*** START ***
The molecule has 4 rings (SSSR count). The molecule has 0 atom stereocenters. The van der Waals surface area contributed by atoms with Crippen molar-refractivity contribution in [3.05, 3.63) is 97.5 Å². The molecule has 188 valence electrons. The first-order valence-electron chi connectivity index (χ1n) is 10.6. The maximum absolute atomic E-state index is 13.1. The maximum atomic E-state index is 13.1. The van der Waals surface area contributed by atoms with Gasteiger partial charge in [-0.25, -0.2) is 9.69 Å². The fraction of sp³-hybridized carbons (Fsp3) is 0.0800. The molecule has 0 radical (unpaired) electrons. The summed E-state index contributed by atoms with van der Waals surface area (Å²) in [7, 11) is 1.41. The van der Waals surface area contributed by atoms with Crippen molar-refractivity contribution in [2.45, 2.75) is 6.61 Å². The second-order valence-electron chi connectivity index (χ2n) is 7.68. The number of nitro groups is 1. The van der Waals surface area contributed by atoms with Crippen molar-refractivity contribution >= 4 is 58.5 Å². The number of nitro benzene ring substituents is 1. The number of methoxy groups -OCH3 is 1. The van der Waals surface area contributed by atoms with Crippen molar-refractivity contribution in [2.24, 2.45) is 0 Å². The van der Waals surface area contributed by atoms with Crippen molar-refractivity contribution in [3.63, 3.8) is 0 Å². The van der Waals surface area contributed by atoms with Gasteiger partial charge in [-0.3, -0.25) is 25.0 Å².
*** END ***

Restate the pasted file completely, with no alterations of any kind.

The molecule has 4 rings (SSSR count). The molecule has 0 atom stereocenters. The van der Waals surface area contributed by atoms with Crippen molar-refractivity contribution in [3.05, 3.63) is 97.5 Å². The molecule has 188 valence electrons. The first-order valence-electron chi connectivity index (χ1n) is 10.6. The maximum absolute atomic E-state index is 13.1. The maximum atomic E-state index is 13.1. The van der Waals surface area contributed by atoms with Gasteiger partial charge in [-0.25, -0.2) is 9.69 Å². The fraction of sp³-hybridized carbons (Fsp3) is 0.0800. The molecule has 0 radical (unpaired) electrons. The summed E-state index contributed by atoms with van der Waals surface area (Å²) in [7, 11) is 1.41. The van der Waals surface area contributed by atoms with Crippen molar-refractivity contribution in [2.45, 2.75) is 6.61 Å². The second-order valence-electron chi connectivity index (χ2n) is 7.68. The number of nitro groups is 1. The van der Waals surface area contributed by atoms with Crippen molar-refractivity contribution >= 4 is 58.5 Å². The number of nitro benzene ring substituents is 1. The number of methoxy groups -OCH3 is 1. The van der Waals surface area contributed by atoms with Crippen molar-refractivity contribution in [2.24, 2.45) is 0 Å². The van der Waals surface area contributed by atoms with Crippen molar-refractivity contribution in [3.63, 3.8) is 0 Å². The van der Waals surface area contributed by atoms with Gasteiger partial charge in [-0.3, -0.25) is 25.0 Å².